His aim is to get all of his BattleTech pods fully refurbished and set up in an arcade somewhere - but finding a suitable location has proven difficult, mostly because the machines are so big. “Arcades that were interested didn’t have space, and those that had space weren’t interested,” he says.
The other problem is that it’s becoming increasingly hard to maintain these ageing machines. The Tesla pods aren’t too bad, he notes: “It’s the same components you’d find in any arcade machine. They basically just run on Windows PCs.” But the older 3.0 pods are a different story. “They have two pre-VGA CRT monitors, which are very hard to get hold of now. And they use a proprietary card that loads all of the software. I have three cards, and there may be three more in existence - but once they fail, they’re just expensive paperweights.”
Michael is still hoping he can find somewhere that might host his pod collection - he reckons there’s a chance that a bowling alley somewhere might take them. It would certainly be a crying shame if these important artefacts of gaming history were left to rot in a storage unit.
These fantastical machines were clearly far ahead of their time back in the early 1990s. Indeed, they were featured on the Discovery Channel’s Beyond 2000 TV programme back in 1992, when the awed presenter declared: “This new video sport is expected to spread wherever science fiction buffs have the money and the inclination to become part of this fantasy.”
Well, money ultimately proved to be the sticking point. Greg Corson, who worked as a software programmer at Virtual World Entertainment for seven years, recalls that the first wave of pods were horrendously expensive, partly because they used proprietary components. “I think Virtual World Entertainment was just a little too far ahead of its time when we started, making many of the things we wanted to do too expensive to be practical.” The later, more advanced Tesla pods used off-the-shelf parts, so they were actually cheaper to make. And Greg reckons that producing something similar nowadays would be even cheaper: “Today, with the improvements in development tools and huge drops in computer costs we're seeing the overall cost of developing/running this kind of business would be less than half what it was in 1990, making it a practical business.”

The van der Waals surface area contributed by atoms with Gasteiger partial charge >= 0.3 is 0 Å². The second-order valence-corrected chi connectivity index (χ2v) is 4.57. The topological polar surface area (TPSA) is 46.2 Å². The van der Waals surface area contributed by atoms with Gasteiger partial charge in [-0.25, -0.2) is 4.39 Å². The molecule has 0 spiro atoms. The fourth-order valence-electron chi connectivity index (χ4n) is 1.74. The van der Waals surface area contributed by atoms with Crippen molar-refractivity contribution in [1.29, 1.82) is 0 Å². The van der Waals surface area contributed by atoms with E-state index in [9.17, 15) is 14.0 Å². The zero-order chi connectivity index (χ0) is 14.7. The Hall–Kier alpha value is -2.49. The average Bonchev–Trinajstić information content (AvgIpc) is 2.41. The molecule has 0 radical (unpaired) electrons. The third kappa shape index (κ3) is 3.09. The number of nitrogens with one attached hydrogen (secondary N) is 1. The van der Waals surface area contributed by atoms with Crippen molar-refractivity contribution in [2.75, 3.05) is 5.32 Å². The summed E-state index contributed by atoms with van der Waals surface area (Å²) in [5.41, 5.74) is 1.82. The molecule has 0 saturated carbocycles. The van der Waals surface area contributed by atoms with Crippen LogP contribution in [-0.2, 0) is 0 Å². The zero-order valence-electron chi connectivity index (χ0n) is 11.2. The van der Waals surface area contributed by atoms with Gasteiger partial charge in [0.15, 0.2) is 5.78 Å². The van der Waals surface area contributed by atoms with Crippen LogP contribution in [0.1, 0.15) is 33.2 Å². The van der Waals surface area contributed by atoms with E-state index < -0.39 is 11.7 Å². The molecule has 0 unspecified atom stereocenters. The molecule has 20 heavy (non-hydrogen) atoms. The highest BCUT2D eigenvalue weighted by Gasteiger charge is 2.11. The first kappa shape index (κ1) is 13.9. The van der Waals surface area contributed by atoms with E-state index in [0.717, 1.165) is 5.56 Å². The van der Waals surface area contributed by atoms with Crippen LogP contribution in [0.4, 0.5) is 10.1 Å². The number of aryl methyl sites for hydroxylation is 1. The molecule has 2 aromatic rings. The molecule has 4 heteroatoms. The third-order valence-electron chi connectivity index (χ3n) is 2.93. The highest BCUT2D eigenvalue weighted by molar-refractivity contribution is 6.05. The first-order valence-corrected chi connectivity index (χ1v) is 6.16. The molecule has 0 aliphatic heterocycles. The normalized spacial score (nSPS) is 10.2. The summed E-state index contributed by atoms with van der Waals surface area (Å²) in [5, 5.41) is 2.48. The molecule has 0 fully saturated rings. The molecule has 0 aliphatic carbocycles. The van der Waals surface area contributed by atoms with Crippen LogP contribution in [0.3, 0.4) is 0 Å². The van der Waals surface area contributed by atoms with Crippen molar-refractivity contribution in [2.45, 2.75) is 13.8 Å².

With the rise of esports worldwide and the creation of dedicated gaming arenas like Belong in GAME stores, perhaps now the time is right for the BattleTech pods to reemerge in a new form - especially as two new BattleTech games are scheduled to be released in 2018, potentially rekindling interest in the franchise.
But for Michael, it’s also important to preserve the past, and the game that became so important to his life. “It’s turned into lifelong friendships,” he says. “I’ve made friends all over the world, from Japan to other cities in the US. It’s been such a great experience - and that’s why I’m motivated to preserve the pods and keep them going.”